Two in five new recruits to the Metropolitan Police must be from ethnic minority backgrounds under new plans to quell Scotland Yard’s race crisis.
In an action plan unveiled today, Met commissioner Cressida Dick admits the force is ‘not free of discrimination, racism or bias’ and has vowed to eliminate it.
The developments come at the end of a year of protests by the Black Lives Matter movement following the death of George Floyd, who was killed by a white officer who kept his knee on the victim’s neck for more than eight minutes.
Half of all Black, Asian and Minority Ethnic (BAME) police officers in England and Wales – more than 5,000 – work in the Met, while around 31 per cent of its 2,000 special constables and 43 per cent of its volunteer police cadets are from such backgrounds.
There are also nearly 10,000 police staff colleagues of whom more than a quarter are from BAME communities.
However, the commissioner has outlined an ambition to increase the numbers further and ensure BAME officers make up 40 per cent of all Met officers recruited from 2022, while trying to encourage more black Londoners to consider a career in policing.
Two in five new recruits to the Metropolitan Police must be from ethnic minority backgrounds under new plans to quell Scotland Yard’s race crisis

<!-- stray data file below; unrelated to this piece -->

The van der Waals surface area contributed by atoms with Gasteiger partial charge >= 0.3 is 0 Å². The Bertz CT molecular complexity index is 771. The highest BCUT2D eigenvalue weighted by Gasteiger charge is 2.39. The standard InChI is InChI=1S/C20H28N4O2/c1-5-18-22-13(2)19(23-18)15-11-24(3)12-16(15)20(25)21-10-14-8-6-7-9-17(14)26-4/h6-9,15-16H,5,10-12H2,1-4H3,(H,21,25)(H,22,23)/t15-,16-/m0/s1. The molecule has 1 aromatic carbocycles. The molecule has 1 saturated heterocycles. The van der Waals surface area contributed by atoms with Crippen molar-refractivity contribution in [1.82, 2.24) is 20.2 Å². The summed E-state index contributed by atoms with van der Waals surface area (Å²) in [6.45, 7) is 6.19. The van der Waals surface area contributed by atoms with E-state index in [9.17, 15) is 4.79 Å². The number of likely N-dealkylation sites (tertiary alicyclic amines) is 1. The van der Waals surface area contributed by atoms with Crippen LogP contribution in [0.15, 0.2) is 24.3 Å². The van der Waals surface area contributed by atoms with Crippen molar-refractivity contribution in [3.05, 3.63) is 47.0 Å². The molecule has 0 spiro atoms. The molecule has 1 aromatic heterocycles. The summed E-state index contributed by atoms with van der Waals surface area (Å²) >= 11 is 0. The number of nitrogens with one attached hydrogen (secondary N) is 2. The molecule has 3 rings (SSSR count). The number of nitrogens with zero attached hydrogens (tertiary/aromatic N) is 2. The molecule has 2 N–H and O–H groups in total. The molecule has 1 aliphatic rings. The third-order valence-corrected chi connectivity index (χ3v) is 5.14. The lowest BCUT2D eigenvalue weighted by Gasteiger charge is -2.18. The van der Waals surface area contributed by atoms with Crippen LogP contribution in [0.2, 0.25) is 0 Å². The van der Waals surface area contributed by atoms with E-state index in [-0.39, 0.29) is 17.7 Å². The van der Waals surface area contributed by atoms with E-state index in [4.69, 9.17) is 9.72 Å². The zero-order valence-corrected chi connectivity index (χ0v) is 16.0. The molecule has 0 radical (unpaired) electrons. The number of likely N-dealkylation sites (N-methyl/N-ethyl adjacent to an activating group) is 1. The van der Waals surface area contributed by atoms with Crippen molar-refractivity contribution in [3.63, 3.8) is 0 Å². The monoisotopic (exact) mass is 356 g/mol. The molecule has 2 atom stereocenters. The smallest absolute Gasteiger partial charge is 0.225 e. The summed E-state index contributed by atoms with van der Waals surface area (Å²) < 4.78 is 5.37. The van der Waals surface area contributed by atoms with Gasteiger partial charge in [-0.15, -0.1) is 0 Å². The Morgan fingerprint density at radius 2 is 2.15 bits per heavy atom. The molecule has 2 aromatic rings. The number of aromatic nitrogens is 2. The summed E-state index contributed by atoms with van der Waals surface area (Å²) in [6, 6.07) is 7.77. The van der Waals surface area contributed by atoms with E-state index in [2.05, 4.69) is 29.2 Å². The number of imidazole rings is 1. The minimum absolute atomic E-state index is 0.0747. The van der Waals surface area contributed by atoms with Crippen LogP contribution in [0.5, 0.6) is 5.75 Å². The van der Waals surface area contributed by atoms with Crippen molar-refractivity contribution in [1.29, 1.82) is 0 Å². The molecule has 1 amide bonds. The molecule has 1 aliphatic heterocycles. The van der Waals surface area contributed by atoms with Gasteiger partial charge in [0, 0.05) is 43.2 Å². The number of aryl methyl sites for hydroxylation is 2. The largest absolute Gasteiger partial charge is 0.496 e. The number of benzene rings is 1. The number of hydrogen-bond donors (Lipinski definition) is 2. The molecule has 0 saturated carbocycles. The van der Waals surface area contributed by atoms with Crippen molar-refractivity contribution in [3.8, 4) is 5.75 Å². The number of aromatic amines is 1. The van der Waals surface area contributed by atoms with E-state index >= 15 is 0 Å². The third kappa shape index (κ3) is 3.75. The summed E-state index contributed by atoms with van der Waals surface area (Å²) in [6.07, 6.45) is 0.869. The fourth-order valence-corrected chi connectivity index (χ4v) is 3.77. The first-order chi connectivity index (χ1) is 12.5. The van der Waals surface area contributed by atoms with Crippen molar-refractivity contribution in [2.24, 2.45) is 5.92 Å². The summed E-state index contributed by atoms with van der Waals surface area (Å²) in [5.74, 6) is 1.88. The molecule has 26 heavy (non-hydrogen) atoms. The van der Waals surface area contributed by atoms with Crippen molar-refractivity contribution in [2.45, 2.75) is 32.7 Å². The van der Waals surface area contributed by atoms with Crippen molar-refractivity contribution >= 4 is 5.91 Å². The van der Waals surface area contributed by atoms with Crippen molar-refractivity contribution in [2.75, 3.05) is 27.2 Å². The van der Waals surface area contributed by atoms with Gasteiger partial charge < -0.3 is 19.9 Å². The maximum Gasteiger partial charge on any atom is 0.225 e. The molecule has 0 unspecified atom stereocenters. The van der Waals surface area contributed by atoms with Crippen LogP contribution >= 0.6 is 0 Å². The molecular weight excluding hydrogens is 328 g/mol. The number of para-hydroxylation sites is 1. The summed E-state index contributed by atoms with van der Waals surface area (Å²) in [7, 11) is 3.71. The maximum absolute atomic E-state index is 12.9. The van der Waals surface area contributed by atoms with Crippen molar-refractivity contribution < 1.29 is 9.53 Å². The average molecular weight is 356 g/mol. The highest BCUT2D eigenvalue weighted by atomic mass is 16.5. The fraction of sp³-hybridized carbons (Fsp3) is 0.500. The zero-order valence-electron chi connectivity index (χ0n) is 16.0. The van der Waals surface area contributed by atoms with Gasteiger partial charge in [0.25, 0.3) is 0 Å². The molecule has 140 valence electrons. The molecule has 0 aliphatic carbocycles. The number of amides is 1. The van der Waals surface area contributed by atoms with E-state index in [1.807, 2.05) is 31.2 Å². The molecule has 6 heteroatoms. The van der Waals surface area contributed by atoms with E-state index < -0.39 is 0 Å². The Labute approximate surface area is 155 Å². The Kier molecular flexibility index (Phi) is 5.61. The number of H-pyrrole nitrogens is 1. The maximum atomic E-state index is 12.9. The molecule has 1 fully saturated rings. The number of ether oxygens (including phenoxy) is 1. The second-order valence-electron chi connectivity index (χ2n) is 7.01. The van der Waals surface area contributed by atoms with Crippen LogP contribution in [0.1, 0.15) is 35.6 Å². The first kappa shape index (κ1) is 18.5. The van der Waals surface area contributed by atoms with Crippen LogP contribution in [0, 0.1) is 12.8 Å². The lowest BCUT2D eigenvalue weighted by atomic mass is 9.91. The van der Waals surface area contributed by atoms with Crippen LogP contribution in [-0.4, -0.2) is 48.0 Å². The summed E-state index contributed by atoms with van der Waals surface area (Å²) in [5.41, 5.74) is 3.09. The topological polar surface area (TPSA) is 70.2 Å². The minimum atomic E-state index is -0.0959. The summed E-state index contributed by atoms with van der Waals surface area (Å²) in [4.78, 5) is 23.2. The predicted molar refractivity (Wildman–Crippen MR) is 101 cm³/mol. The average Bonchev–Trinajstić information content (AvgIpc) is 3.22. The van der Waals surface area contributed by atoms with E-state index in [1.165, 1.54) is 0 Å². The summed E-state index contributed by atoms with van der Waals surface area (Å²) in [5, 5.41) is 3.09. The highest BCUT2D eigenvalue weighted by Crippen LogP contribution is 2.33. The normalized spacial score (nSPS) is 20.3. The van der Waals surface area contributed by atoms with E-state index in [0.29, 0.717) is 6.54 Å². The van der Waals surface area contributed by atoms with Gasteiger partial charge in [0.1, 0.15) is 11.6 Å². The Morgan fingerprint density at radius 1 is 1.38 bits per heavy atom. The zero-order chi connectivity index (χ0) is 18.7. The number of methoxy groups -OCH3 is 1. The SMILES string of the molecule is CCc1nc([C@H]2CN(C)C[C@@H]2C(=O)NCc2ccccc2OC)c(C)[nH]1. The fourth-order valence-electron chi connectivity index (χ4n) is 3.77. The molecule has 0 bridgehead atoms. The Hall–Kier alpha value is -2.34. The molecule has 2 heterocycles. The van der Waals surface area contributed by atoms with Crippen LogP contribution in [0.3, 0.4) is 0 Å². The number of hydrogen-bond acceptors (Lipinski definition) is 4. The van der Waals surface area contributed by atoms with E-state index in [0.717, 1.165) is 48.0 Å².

The scheme, which has also been worked on by London Mayor Sadiq Khan includes £400,000 of ring-fenced funding as part of efforts to eradicate disproportionality in promoting officers, so there are ultimately more BAME sergeants and inspectors.
Furthermore, new recruits will spend a proportion of their initial learning understanding the history of the local area they will police, including learning the cultural history, lived experiences and the challenges the communities have faced.
Steps are also being outlined to improve stop-and-searches, which top brass insist must be justified to community panels.
The commissioner said: ‘I want the Met to be the most trusted police service in the world. We have made a lot of progress over many years, but there is much more to be done. I have been committed to this work throughout my service as a police officer and that commitment is as strong as ever.
‘I recognise trust in the Met is still too low in some black communities, as is their trust in many other institutions. I feel very sorry about that. It is something I have worked to change and I commit now to stepping up that work further.
‘Lower levels of trust create challenges to keeping Londoners safe – be it a reluctance to share information, to report crime, or to support our work to tackle violence. Sadly this leads to more black victims of crime.